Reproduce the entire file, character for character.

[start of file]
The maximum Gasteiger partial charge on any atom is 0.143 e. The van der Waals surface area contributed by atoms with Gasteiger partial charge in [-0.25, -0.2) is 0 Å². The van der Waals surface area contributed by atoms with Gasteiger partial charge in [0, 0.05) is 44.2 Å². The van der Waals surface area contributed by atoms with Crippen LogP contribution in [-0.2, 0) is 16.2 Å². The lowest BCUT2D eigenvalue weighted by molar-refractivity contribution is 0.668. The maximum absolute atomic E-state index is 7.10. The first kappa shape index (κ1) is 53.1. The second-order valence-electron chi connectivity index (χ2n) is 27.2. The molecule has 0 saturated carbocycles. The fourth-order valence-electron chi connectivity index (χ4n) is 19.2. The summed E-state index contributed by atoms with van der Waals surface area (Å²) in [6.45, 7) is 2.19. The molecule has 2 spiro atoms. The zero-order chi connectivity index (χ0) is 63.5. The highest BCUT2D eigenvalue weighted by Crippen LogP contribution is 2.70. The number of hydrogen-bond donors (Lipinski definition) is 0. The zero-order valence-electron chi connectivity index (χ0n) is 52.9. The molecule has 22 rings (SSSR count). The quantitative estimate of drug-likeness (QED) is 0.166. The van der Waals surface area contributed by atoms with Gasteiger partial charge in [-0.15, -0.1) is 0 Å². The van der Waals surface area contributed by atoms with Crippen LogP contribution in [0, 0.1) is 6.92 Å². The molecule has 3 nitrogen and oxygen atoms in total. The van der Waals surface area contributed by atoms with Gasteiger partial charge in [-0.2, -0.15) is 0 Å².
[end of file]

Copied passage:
The maximum Gasteiger partial charge on any atom is 0.143 e. The van der Waals surface area contributed by atoms with Gasteiger partial charge in [-0.25, -0.2) is 0 Å². The van der Waals surface area contributed by atoms with Gasteiger partial charge in [0, 0.05) is 44.2 Å². The van der Waals surface area contributed by atoms with Crippen LogP contribution in [-0.2, 0) is 16.2 Å². The lowest BCUT2D eigenvalue weighted by molar-refractivity contribution is 0.668. The maximum absolute atomic E-state index is 7.10. The first kappa shape index (κ1) is 53.1. The second-order valence-electron chi connectivity index (χ2n) is 27.2. The molecule has 0 saturated carbocycles. The fourth-order valence-electron chi connectivity index (χ4n) is 19.2. The summed E-state index contributed by atoms with van der Waals surface area (Å²) in [6.45, 7) is 2.19. The molecule has 2 spiro atoms. The zero-order chi connectivity index (χ0) is 63.5. The highest BCUT2D eigenvalue weighted by Crippen LogP contribution is 2.70. The number of hydrogen-bond donors (Lipinski definition) is 0. The zero-order valence-electron chi connectivity index (χ0n) is 52.9. The molecule has 22 rings (SSSR count). The quantitative estimate of drug-likeness (QED) is 0.166. The van der Waals surface area contributed by atoms with Gasteiger partial charge in [-0.15, -0.1) is 0 Å². The van der Waals surface area contributed by atoms with Crippen LogP contribution in [0, 0.1) is 6.92 Å². The molecule has 3 nitrogen and oxygen atoms in total. The van der Waals surface area contributed by atoms with Gasteiger partial charge in [-0.2, -0.15) is 0 Å².